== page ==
Written by Anjum Cheema, MD
Narrow Angle Glaucoma
The eyeball is continually producing and draining fluid, called aqueous humor. This aqueous humor is produced by cells that lie behind the iris, or colored part of the eye. This fluid then circulates through the pupil into the front of the eye and drains out of the eye through a complex circular drainage structure in the “angle,” that is, the angle formed between the iris and the cornea, the clear front covering of the eye.
In some eyes, this angle is more acute than usual, and is called “narrow angle.” Eye’s with narrow angles are at risk of developing “angle closure” in which access to the drain is closed off completely and fluid that is being produced in the eye is trapped and cannot escape the eye, leading to a sudden increase in eye pressure to dangerous levels, sometimes leading to permanent vision loss in a short amount of time.
Most patients who have narrow angles are hyperopic, or “far sighted.” Typically these are individuals who have never needed glasses to see clearly, with the exception of reading glasses after the age of 40 or so. Hyperopic eyes tend to be shorter and smaller than the average eye, so everything is condensed in the eye, including the angle. Besides hyperopic patients, elderly patients who have not had cataract surgery are also at risk because as a cataract develops, it pushes the iris forward, narrowing the angle.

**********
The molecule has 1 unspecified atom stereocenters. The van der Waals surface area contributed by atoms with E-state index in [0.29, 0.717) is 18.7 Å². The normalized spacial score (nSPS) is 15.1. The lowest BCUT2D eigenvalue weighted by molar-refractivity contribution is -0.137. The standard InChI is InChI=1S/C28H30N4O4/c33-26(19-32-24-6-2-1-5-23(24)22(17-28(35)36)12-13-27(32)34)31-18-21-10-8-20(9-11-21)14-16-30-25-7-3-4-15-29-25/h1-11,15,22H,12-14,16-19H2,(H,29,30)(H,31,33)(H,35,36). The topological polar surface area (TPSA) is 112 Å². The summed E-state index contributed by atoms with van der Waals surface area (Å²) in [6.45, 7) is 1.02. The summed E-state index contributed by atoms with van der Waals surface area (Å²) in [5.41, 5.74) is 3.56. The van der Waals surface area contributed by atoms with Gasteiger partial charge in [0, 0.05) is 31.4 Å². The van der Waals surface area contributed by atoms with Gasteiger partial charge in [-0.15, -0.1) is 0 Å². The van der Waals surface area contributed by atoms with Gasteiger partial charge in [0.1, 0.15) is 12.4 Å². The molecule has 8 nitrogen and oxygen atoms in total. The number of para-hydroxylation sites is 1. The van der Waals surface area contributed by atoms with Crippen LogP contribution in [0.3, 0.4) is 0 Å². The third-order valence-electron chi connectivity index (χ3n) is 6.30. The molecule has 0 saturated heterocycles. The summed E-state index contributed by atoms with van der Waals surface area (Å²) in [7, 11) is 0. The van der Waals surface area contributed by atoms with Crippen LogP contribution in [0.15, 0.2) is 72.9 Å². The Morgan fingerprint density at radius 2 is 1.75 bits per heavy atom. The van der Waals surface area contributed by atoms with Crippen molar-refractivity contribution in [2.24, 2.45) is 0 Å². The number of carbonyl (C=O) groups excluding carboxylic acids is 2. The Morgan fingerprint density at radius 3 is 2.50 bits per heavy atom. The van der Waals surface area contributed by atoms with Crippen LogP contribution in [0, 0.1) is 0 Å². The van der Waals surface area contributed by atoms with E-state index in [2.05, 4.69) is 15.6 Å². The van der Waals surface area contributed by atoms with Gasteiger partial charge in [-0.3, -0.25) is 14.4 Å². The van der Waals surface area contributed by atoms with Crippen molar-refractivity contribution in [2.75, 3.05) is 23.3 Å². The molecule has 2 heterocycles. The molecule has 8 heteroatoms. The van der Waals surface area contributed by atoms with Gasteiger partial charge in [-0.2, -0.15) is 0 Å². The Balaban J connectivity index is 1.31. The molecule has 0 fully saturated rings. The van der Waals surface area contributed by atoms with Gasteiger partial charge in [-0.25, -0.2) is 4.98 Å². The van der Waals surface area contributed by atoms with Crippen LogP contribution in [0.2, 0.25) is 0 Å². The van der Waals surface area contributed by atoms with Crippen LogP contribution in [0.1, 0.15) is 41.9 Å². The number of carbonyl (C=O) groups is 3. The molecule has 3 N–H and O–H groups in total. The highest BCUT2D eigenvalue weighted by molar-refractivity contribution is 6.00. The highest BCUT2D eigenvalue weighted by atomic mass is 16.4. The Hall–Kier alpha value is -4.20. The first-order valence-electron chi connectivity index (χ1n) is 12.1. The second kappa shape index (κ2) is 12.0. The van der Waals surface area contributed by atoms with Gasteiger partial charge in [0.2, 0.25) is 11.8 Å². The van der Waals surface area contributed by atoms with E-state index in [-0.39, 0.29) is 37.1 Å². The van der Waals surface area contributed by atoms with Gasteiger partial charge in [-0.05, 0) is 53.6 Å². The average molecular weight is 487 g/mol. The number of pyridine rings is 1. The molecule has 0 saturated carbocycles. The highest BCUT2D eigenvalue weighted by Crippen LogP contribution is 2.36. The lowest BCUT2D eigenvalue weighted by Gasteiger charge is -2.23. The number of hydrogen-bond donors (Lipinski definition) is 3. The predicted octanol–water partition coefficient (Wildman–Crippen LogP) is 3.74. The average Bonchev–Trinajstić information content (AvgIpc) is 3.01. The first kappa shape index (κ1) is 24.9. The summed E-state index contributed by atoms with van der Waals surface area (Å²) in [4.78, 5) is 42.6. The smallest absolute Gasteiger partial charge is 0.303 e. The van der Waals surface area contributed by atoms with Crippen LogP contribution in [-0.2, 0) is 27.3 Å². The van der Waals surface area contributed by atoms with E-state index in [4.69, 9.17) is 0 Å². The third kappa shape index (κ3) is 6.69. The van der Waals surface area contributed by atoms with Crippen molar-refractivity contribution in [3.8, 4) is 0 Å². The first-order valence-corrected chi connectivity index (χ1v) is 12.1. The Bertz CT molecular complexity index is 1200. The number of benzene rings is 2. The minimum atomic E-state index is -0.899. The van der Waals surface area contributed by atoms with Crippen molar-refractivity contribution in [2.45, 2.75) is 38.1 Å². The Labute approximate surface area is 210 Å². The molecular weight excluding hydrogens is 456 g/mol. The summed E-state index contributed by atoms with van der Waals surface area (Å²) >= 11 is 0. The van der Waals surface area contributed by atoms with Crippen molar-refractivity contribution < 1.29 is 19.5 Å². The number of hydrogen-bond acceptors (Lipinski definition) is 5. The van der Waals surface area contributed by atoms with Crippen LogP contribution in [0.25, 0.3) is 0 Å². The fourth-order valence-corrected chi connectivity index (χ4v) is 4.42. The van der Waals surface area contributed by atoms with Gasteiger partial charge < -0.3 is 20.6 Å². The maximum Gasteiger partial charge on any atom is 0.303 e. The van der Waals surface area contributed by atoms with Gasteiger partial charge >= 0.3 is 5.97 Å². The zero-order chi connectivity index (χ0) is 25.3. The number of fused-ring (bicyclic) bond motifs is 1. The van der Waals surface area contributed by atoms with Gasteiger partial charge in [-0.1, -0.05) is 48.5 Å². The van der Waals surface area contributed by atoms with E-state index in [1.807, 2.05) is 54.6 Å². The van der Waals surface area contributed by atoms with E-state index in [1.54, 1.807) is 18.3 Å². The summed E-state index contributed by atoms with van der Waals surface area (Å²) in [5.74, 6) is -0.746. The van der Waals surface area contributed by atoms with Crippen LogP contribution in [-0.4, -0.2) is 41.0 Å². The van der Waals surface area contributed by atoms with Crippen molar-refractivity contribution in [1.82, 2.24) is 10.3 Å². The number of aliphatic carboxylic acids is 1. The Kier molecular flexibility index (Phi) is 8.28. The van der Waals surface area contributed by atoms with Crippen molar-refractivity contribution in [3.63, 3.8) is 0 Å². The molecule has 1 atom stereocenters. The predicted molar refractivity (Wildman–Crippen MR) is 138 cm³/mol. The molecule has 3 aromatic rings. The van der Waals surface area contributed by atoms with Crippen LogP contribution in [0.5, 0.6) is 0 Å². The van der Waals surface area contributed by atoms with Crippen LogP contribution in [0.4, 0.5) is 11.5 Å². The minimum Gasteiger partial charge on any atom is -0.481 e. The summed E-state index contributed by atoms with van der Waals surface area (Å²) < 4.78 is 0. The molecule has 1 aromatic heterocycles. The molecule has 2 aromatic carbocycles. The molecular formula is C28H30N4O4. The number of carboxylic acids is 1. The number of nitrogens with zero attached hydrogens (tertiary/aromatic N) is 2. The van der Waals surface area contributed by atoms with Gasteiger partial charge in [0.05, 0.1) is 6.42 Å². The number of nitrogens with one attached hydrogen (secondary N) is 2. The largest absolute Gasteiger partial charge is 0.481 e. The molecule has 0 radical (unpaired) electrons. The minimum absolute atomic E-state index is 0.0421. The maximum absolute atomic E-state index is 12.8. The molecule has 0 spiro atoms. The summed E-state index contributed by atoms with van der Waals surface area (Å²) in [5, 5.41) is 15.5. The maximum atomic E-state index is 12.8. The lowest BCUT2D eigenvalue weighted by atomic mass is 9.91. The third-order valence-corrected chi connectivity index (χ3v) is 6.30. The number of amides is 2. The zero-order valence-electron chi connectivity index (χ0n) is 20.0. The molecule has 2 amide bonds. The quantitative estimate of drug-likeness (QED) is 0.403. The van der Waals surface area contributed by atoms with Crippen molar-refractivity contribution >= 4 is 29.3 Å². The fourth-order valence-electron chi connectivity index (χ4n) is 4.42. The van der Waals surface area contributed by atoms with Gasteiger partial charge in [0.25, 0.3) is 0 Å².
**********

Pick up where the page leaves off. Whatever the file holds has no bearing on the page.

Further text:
Typically, narrow angles are asymptomatic – that is they don’t cause any noticeable problem to the patient. On the other hand, angle closure if it develops often leads to dramatic symptoms – an unbearable pressure like headache, blurry vision, nausea, vomiting, redness, extreme eye pain. Occasionally, patients with narrow angles suffer from intermittent episodes of angle closure attacks, and these are usually associated with a mild or moderate headache in dark light conditions, blurring of the vision for a few hours, redness, and sometimes nausea and vomiting.
There are several options for narrow angles, and your doctor will review which option is the best depending on the overall health of the eye. In general, treatment involves either laser surgery or cataract surgery. Laser surgery typically involves making an iridotomy, which is a small hole in the iris that causes the angle to become less acute, and to open further. If one has narrow angles as well as a cataract, cataract surgery can sometimes be performed since it will both improve the vision and usually cure the narrow angle as well.
If you are far sighted, you should have an annual eye exam to ensure that you have not developed a narrow angle. If you have any of the other symptoms described earlier – headache worse in dark lighting, episodic blurry vision, eye pain, or redness – seek attention urgently.